January 27, 1899|
|Died: June 8, 1989
|July 17, 1920, for the Chicago White Sox|
|Last MLB appearance|
|September 23, 1931, for the Cleveland Indians|
|Runs batted in||784|
Born in Austin, Texas, Falk played football and baseball at the University of Texas before signing with the White Sox in 1920. He was a spare outfielder with the Sox until news of the 1919 Black Sox scandal broke and eight players were suspended; Falk replaced Shoeless Joe Jackson in left field. Falk was a consistent hitter, ending his career after twelve seasons with a .314 career batting average. He was also known as a heady player whose merciless riding of opponents earned him the nickname "Jockey." His best season was in 1926 with the White Sox; he had a .345 batting average, 43 doubles, and 108 runs batted in, and finished 12th in MVP voting that year. After the 1928 season, he was traded to the Cleveland Indians for Chick Autry, and played three more seasons in the major leagues before retiring as a player and becoming a coach.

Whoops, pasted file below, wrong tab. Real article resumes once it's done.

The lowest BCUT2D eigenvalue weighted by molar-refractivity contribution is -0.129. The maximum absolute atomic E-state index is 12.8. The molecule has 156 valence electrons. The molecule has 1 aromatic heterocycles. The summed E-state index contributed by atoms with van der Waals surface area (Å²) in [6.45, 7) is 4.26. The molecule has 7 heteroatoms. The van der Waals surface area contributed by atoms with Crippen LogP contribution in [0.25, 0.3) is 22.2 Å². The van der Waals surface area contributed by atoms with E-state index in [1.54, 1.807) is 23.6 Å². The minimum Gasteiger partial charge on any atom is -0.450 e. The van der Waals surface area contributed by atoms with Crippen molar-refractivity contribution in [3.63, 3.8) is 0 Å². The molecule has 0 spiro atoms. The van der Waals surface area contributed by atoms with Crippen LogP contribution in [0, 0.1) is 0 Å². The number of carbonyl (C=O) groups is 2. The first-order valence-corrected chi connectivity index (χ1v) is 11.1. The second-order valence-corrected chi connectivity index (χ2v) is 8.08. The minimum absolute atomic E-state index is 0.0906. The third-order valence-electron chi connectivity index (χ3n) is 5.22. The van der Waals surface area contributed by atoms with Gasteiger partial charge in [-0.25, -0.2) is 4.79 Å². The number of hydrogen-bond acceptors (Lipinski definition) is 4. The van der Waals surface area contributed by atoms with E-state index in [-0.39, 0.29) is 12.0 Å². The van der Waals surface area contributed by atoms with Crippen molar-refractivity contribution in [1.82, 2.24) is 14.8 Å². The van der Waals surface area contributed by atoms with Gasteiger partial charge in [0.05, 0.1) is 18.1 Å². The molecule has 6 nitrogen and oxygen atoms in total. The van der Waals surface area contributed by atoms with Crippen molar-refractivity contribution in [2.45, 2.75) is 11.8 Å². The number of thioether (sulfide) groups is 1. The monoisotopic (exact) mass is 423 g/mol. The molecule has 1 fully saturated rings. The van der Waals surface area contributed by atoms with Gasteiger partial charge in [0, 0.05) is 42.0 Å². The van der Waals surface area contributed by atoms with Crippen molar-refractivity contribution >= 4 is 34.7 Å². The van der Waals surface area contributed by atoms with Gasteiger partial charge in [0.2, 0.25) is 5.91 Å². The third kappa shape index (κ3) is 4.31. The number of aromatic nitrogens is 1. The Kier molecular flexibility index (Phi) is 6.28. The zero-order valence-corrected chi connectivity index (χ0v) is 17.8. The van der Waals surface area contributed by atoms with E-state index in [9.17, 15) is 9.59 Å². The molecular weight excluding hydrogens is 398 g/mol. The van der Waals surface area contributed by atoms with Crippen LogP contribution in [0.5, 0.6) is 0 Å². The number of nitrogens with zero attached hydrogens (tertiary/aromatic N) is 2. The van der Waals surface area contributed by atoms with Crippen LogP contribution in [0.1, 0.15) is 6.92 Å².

After Major League coaching stints with the Indians (1933) and Boston Red Sox (1934), Falk coached baseball at the University of Texas from 1940 to 1942, then again from 1946 to 1967, winning consecutive College World Series titles in 1949 and 1950. In 1975, the new Disch-Falk Field at the University of Texas was named in honor of Falk and his former coach, Billy Disch. He died at age 90 in Austin.